Right now we should be still pruning our fruit trees lightly, removing only new, young shoots that are too close together or shading the leaves too much.  We’re cutting back or removing some of this year’s growth which has been too vigorous. 
Do not prune so much that you open the canopy and risk the possibility of sunburn on some of your major limbs.  However, if the canopy is too dense then you should do some thinning of the canopy to allow some light to enter.  If you need to determine if the canopy is too dense, look at the ground under the canopy. 
Remove NEW shoots anywhere in the canopy that are growing straight up or straight down. Remove enough so that you see speckled light on the ground through the canopy. Then stop. Removing too much can cause damage this time of year (June/July).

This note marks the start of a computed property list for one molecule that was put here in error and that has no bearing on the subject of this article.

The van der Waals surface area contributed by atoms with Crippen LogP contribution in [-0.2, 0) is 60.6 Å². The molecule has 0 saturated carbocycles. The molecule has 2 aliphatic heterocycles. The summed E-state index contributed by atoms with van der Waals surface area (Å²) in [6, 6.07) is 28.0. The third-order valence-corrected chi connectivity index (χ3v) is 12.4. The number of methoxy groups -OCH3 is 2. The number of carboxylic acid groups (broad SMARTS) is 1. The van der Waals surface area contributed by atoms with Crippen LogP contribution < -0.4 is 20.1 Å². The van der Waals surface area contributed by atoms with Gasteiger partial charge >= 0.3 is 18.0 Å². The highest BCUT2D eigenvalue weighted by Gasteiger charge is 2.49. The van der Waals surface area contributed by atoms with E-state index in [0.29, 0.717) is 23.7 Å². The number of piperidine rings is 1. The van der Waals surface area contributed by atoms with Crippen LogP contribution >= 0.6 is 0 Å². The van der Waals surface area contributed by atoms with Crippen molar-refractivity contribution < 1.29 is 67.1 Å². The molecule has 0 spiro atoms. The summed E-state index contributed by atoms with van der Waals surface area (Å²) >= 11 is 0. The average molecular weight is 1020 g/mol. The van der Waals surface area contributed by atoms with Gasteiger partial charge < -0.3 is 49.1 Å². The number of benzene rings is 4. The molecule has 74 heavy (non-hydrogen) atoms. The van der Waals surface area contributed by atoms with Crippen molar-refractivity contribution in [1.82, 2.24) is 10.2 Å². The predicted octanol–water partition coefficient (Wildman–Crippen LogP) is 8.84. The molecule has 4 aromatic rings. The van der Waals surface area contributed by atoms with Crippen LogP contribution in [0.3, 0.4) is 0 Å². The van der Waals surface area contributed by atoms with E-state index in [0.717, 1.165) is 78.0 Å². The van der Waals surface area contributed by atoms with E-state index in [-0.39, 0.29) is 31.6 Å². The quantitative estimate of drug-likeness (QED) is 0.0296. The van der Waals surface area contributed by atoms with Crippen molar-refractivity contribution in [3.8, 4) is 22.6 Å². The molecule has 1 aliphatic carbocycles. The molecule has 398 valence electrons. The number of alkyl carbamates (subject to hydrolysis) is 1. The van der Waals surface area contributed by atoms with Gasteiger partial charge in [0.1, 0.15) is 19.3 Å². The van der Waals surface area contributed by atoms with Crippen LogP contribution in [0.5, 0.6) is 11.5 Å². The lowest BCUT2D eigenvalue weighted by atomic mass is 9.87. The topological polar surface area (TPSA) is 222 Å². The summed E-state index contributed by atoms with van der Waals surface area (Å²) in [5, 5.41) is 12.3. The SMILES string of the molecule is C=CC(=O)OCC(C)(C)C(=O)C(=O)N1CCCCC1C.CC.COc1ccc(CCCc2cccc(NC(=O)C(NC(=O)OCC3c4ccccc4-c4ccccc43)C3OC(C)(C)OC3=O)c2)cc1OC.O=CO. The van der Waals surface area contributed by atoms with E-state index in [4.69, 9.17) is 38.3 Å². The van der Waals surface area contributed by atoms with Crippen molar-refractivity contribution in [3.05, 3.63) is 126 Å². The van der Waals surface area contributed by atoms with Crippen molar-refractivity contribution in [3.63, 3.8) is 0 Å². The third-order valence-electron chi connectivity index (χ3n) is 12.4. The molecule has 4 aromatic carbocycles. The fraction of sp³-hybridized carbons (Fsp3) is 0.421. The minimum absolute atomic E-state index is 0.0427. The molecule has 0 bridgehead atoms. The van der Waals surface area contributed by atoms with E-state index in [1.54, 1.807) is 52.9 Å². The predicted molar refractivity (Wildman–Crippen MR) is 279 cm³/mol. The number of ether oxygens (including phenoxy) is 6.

The shadow of the canopy on the ground should be speckled with light.  If it is a solid shadow, then a few small branches should be removed until you see speckling in the shadow.  Only remove a few small branches to accomplish this.  No more.  Reserve the rest of your pruning for winter time when the leaves have dropped.

Camelias Not for the Inexperienced Gardener in the Desert

Q. I wonder if you can help me diagnose a problem with my camellia, the variety is "Marie Bracey". I had it in a container while it was young and my husband moved it for me to our back yard where it gets the morning sun and afternoon shade which is what the card read that was attached. It was growing fine but now there are about 30  leaves that have brown tips. Another question, the card says to cut back after flowering, which has not happened yet but it does not explain how to cut it and to what level.

A. You are fighting an “uphill battle” growing camellias in the Las Vegas valley since they require similar conditions to azaleas and rhododendrons. Not that you can’t do  it but it will take quite a bit of care on your part.